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William O'Donnell, 82, former Milwaukee County executive but always a man of the people. He left a legacy that affected most aspects of county government. He was a staunch supporter of the transit system, the medical complex, the zoo and the war memorial, as well as programs to help senior citizens and the poor. O'Donnell died of cancer Sept. 5.


Capt. D. O'Driscoll was born in Ireland, October 31, 1831; commenced sailing in 1846, in the British merchant service in the Mediterranean trade; was a seaman on the salt water about five years; came to Milwaukee, Wis., in 1851; was master of the schooner, "D.O.DICKINSON," eight years; of the bark "SARLINIA" out of Buffalo two years. In January, 1868, was appointed Harbor Master at Milwaukee; served in that capacity five years; was United States store-keeper one year. Residence, No. 572 Seventh avenue.

Source: History of Milwaukee County, 1881


JOSEPH OSCAR OGDEN, retired, one of the most respected citizens of Milwaukee, was born in Cincinnati, Ohio, on June 16,1833. His father was James Kilborn Ogden, who was born in Elizabethtown, N.J., on July 30, 1793 and his mother was Margaret (Hall) Ogden, a native of Baltimore. Md. The fatherís educational advantages were limited to the country schools. When twenty-one years of age, in 1814, he removed to Cincinnati and established there the first pottery west of the Alleghany mountains. His marriage occurred in 1818 and his union was blessed with the following children: Ezekiel Hall, Elizabeth Hall, Sarah Anna Wood, Joseph Oscar and Albert Hall. He was a most successful businessman and was known in all walks of life as an upright, honest Christian gentleman. He was a direct descendant of the Ogdens who settled in Elizabethtown in its early history. Joseph O. Ogden, the subject of this review, attended the public schools of Cincinnati and rounded out his scholastic career by a course at Herron Seminary in the same city. In 1849 he came to Milwaukee and for a year served in a clerical position in the Magie & Swain Clothing Company. Then for a number of years he was again a resident of Cincinnati and later of Philadelphia, Pa., where he was engaged in the malleable iron industry. When he returned to Milwaukee it was to retire from active participation in business affairs. He has a beautiful home at 2324 Sycamore Street. In politics Mr. Ogden is a Republican, but has never aspired to public office. He is a devout communicant of St. James Episcopal Church. On Feb. 14,1860, Mr. Ogden was united in marriage to Miss Ester A. Swain, a daughter of James Swain of Milwaukee. Her parents were both natives of Elizabethtown, N. J., and the father was a merchant tailor who came to Milwaukee in 1848 and was in the merchant tailoring business a 168 East Water Street for a good many years. For a term he was adjutant-general of the Wisconsin National Guard. When the War of the Rebellion opened he accepted a commission as a colonel in the quartermasters department and served throughout the struggle. After the war he settled in Memphis, Tenn., where he died in 1880, eleven years after his wifeís demise. To Mr. and Mrs. Ogden were born the following children: Fannie B., deceased; Sarah L., wife of George W. Goodman, of Milwaukee; Margaret Hall, now Mrs. W. K. Kilgore, of Oak Park, Ill;; James K., a varnish manufacturer located at St. Paul, Minn.; Alberta, wife of Harry P. Trayser of this city; Franklin, deceased; and Bell Armour Reis, of St. Paul, Minn., secretary of the Twin City Varnish Co.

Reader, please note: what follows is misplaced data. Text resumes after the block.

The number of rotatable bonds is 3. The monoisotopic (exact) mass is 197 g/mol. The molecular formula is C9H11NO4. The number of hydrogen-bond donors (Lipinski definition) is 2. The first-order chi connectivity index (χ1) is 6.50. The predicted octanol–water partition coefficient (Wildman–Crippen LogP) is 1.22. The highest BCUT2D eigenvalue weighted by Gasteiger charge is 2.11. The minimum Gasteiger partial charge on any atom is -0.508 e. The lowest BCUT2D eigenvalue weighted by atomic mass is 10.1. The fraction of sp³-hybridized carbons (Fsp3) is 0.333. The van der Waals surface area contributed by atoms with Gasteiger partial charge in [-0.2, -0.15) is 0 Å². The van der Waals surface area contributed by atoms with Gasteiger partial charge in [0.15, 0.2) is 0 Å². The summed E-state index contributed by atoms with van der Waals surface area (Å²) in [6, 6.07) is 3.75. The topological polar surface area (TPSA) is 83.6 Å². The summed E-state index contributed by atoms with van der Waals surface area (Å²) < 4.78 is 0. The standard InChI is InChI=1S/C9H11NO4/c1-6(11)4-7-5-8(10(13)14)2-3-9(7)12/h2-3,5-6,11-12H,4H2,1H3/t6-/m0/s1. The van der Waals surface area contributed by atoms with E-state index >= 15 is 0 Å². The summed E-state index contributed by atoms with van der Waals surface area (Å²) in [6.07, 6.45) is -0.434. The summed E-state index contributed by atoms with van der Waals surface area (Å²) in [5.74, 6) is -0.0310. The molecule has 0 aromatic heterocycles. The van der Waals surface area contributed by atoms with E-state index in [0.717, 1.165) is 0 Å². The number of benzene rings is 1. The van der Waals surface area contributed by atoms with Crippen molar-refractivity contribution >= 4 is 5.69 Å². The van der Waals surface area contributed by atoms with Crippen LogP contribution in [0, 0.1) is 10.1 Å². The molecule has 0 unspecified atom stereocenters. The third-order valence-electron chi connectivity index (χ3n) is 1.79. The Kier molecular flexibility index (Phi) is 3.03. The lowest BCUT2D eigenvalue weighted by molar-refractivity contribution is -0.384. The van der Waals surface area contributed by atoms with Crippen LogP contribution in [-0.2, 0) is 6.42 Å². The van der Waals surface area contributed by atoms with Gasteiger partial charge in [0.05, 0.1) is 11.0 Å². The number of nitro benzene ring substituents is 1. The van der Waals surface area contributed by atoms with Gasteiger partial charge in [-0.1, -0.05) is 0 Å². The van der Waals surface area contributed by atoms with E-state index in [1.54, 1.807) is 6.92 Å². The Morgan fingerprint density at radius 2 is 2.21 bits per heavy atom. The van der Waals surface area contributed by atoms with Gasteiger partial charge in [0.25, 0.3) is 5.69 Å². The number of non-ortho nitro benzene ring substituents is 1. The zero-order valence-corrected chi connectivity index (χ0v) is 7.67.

Milwaukee County Biographies Memoirs of Milwaukee County, Wisconsin Vol. I & II by Jerome Anthony Watrous, 1909 PAGE 287


was born in St. Lawrence county, New York, in 1811. He remained in his native state until twenty-three years of age, then went to Ohio for one year, thence to Milwaukee, it being at that time a little hamlet without one frame house in completion. Going to Waukesha, Wisconsin, he made that place his home until coming to Minnesota in 1856. He, with his family, came the entire distance from Waukesha to Northfield, by ox team, bringing their stock with them, cows, pigs, and chickens. They were about four weeks on the road, and during the time did not enter a house, but camped in a tent prepared for the purpose. Arriving at Northfield, he settled on and pre-empted the farm which has since been his dwelling place. Although often asked to accept different offices in this state he has not done so, but was a member of the Wisconsin legislature two terms. Married in 1837, Miss Sarah Church, of Milwaukee. They have five children: Rollin C., living in Detroit, Michigan, he was in the army, and was assistant adjutant to General Sibley; M. T., who was in the army three years, and a sergeant in First Wisconsin Cavalry; Clara E, adopted, wife of H. Scriver, of Northfield; A.M. and S. M.

Source: History of Dakota County and the City of Hastings, including the Explorers and Pioneers of Minnesota , and Outlines of the History of Minnesota". By Rev. Edward D. Neill and J. Fletcher Williams. Published in Minneapolis by North Star Publishing Company, 1881 Page 500


No. 540 Reed street, was born in Norway, in 1829. He was engaged sailing in a coasting vessel before coming to Milwaukee. He came here in 1849, and has been on the lakes since. He has been a captain for fifteen years, and now commands the steam barge "WM. CRIPPIN." He has been a very careful and successful seaman and never was wrecked. He was married in 1853, to Miss Margaret Syrerson, a native of Norway. They had ten children, eight of whom are now living.

Source: History of Milwaukee County, 1881)